The problem: Drivers continue to take a sharp curve on Md. 494 (Fairview Road) too fast, sometimes skidding off the road, nearby resident Rob Soper said.
“It is a very sharp and sudden banked curve, not something you see very often and not what you expect a state highway to be,” Soper wrote in an email. “Every day, we hear tires squealing,” he wrote in another email.
When the curve, in northern Washington County near Cearfoss, was featured in “What’s wrong with this picture?” on Oct. 5, 2009, a State Highway Administration spokesman said the state was in the process of implementing improvements to get drivers to slow down. SHA followed through by adding rumble strips in the center line and across the lane approaching the curve, but Soper said these are not enough.
After a temporary drop in the number and severity of wrecks on the curve, the rumble strips across the lane wore away by fall 2010 and there were two wrecks in two weeks, Soper wrote in a Nov. 15 email.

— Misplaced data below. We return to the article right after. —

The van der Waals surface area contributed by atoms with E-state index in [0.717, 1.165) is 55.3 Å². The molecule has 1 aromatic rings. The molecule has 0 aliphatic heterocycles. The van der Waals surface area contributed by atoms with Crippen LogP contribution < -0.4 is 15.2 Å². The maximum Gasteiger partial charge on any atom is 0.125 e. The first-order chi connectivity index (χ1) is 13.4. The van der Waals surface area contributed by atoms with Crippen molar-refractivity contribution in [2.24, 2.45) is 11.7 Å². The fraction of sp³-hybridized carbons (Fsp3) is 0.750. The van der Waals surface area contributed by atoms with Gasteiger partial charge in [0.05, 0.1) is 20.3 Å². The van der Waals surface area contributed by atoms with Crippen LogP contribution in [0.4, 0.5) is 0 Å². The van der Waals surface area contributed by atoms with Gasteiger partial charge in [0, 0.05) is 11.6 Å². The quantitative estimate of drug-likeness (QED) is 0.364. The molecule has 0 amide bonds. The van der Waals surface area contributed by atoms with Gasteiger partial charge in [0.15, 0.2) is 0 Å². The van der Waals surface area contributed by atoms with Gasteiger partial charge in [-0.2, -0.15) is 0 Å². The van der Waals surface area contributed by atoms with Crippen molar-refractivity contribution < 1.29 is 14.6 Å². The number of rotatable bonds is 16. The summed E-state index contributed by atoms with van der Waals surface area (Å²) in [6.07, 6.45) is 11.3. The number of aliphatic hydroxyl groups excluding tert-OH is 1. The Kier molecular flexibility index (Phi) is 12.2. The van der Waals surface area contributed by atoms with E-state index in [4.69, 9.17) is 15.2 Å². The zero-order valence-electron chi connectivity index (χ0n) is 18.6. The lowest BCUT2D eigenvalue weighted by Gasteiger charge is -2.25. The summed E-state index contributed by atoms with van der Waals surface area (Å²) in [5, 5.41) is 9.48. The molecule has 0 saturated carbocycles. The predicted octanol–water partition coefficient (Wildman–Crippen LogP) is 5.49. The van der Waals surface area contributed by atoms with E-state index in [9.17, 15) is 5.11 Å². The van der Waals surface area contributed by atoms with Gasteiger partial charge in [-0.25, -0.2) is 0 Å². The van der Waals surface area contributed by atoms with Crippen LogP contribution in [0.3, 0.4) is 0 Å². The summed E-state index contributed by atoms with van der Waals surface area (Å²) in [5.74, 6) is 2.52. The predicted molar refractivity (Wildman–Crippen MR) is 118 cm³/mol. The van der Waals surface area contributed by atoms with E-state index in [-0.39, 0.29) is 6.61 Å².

Soper said when he contacted the SHA last fall about the worn rumble strips, the agency came out and repaired them.
He said he has been told that SHA planned to convert the banked curve into a flat “T” intersection with a three-way-stop, but it hasn’t happened yet.
Who could fix it: State Highway Administration
What they say: SHA spokesman Charlie Gischlar said the SHA had been studying the issue at the curve and plans to install a hazard-identification beacon — a blinking light attached to a sign warning of the approaching curve — in late spring or summer.
“That should really help,” he said. “That’s like right in your face, ‘curve ahead,’ and it’s blinking.”
Gischlar said a three-way stop was one of the potential solutions being considered in an ongoing study, but it will be another 30 to 60 days before recommendations from that report are finalized and approved.
He said that while the SHA is doing everything it can to use engineering to improve safety at that spot, drivers must also take some responsibility.
“There has to be an onus on the driver to understand that there has to be a safe speed to negotiate a curve,” he said.
— Compiled by Heather Keels
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